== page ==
Leopard roars for Cape Town Jazz Festival
SOUTH AFRICA: Meyer Sound’s Leopard line array was put through its paces for the Rosies stage at the Cape Town Jazz Festival. Rosies is a performance area which sees some of the festival’s more refined acts hosted in a controlled environment in auditorium 1 of the CTICC.
Leopard was called in for the event after Aki Khan of Eastern Acoustics, the supplier for Rosies, heard the system at a demo in Johannesburg. Mr Khan suggested that Meyer Sound distributor Prosound send the system down to Cape Town to showcase Leopard in a working environment at an internationally recognised high profile event.
‘The Leopard line arrays conveyed a level of detail that even the “non-technical” listeners commented on,’ said UK-based tonmeister and Rosies stage monitor engineer, Keith Davies. ‘Ultimately these are the people that matter: they are the jazz-lovers, and they know when they are getting more music for their money; the transparency of these arrays (particularly in the top-end) provides that in spades.’
The Eastern Acoustics crew reportedly all commented favourably on the system performance and ease of installation.
‘The Leopard is forcing even experienced line array users to re-evaluate their expectations and I for one will struggle to go back to my previous regularly specified systems,’ added Mark Malherbe, technical director of Prosound.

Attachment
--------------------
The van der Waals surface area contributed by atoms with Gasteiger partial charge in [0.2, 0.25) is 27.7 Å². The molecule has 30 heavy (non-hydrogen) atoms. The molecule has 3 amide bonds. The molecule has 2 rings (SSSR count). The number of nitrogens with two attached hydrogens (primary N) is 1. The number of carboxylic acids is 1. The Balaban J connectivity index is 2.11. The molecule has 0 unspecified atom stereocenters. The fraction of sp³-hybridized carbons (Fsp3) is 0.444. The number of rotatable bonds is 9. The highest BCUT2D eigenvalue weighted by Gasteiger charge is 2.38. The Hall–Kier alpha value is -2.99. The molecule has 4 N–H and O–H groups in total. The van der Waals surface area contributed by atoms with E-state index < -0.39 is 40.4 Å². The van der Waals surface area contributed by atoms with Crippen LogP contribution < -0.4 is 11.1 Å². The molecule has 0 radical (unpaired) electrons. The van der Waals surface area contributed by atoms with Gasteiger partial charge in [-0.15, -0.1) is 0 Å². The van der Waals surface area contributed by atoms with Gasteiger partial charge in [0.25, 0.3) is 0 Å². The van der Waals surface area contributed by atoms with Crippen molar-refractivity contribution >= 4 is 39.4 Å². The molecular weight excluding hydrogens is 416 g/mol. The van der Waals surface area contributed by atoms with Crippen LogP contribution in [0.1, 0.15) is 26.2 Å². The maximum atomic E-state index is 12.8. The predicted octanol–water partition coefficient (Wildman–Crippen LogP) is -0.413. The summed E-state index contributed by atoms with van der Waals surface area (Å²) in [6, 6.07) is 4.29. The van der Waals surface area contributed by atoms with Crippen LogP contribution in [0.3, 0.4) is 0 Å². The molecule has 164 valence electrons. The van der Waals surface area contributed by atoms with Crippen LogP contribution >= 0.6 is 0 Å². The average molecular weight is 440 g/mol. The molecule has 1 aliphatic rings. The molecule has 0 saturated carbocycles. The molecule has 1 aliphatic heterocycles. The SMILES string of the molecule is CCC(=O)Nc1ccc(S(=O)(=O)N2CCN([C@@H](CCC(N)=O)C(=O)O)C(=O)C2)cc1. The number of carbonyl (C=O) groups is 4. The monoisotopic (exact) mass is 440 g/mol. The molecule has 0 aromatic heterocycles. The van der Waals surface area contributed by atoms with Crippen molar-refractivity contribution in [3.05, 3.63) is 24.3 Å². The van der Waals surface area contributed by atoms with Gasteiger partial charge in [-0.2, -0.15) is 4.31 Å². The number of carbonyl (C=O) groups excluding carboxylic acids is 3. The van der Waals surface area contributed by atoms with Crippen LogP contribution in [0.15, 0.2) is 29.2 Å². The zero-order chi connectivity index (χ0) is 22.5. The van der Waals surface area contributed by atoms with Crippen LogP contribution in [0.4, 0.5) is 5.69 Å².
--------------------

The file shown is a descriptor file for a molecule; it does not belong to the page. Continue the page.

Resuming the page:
Alongside the Leopard PA, a Midas Pro X console was used for mixing duties and Mr Davies was equally full of praise for the console. ‘What a revelation; Midas have very clearly taken a great deal of input from live-mix engineers and incorporated real-world features that seem so totally “obvious” that you wonder why no one else has thought of them! This is an almost scarily powerful desk whose capability “beneath the hood” reminded me of driving a powerful luxury vehicle that carries its passengers in safety and comfort but has the sheer power to get you out of trouble when needed! And as with a well-sorted vehicle that “brute-force” is readily accessible – no “sub-menu of a sub-menu” excuses here.’